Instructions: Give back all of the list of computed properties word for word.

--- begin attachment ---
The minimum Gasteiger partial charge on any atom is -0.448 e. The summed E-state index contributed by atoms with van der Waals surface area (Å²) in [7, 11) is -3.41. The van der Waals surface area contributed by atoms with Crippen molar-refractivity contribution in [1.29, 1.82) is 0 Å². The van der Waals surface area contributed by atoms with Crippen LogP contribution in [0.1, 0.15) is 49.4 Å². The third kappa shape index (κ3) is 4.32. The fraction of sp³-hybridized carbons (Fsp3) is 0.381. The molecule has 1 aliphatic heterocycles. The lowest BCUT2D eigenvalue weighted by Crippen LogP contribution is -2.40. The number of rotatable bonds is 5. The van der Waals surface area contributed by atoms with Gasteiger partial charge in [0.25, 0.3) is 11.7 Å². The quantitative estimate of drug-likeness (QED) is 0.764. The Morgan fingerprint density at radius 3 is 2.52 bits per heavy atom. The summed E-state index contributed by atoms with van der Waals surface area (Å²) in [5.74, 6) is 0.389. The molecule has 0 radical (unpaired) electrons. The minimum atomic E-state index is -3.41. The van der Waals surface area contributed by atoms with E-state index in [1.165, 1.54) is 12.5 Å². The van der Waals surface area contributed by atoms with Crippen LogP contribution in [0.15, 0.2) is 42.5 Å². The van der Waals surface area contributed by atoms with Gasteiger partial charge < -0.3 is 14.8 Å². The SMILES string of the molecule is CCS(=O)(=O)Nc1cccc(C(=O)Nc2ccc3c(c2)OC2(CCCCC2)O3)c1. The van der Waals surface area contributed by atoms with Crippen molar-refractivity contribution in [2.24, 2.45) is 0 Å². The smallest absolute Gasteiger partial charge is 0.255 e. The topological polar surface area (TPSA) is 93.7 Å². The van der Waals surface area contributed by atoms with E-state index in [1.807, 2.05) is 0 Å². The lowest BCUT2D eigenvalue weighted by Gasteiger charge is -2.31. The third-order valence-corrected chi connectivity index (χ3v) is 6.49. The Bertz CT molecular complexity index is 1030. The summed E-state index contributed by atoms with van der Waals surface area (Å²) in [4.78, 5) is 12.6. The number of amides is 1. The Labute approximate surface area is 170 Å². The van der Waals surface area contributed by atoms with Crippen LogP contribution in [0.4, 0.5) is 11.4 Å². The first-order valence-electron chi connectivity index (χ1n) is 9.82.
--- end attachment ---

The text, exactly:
The minimum Gasteiger partial charge on any atom is -0.448 e. The summed E-state index contributed by atoms with van der Waals surface area (Å²) in [7, 11) is -3.41. The van der Waals surface area contributed by atoms with Crippen molar-refractivity contribution in [1.29, 1.82) is 0 Å². The van der Waals surface area contributed by atoms with Crippen LogP contribution in [0.1, 0.15) is 49.4 Å². The third kappa shape index (κ3) is 4.32. The fraction of sp³-hybridized carbons (Fsp3) is 0.381. The molecule has 1 aliphatic heterocycles. The lowest BCUT2D eigenvalue weighted by Crippen LogP contribution is -2.40. The number of rotatable bonds is 5. The van der Waals surface area contributed by atoms with Gasteiger partial charge in [0.25, 0.3) is 11.7 Å². The quantitative estimate of drug-likeness (QED) is 0.764. The Morgan fingerprint density at radius 3 is 2.52 bits per heavy atom. The summed E-state index contributed by atoms with van der Waals surface area (Å²) in [5.74, 6) is 0.389. The molecule has 0 radical (unpaired) electrons. The minimum atomic E-state index is -3.41. The van der Waals surface area contributed by atoms with E-state index in [1.165, 1.54) is 12.5 Å². The van der Waals surface area contributed by atoms with Crippen LogP contribution in [0.15, 0.2) is 42.5 Å². The van der Waals surface area contributed by atoms with Gasteiger partial charge < -0.3 is 14.8 Å². The SMILES string of the molecule is CCS(=O)(=O)Nc1cccc(C(=O)Nc2ccc3c(c2)OC2(CCCCC2)O3)c1. The van der Waals surface area contributed by atoms with Crippen molar-refractivity contribution in [2.24, 2.45) is 0 Å². The smallest absolute Gasteiger partial charge is 0.255 e. The topological polar surface area (TPSA) is 93.7 Å². The van der Waals surface area contributed by atoms with E-state index in [1.807, 2.05) is 0 Å². The lowest BCUT2D eigenvalue weighted by Gasteiger charge is -2.31. The third-order valence-corrected chi connectivity index (χ3v) is 6.49. The Bertz CT molecular complexity index is 1030. The summed E-state index contributed by atoms with van der Waals surface area (Å²) in [4.78, 5) is 12.6. The number of amides is 1. The Labute approximate surface area is 170 Å². The van der Waals surface area contributed by atoms with Crippen LogP contribution in [0.4, 0.5) is 11.4 Å². The first-order valence-electron chi connectivity index (χ1n) is 9.82.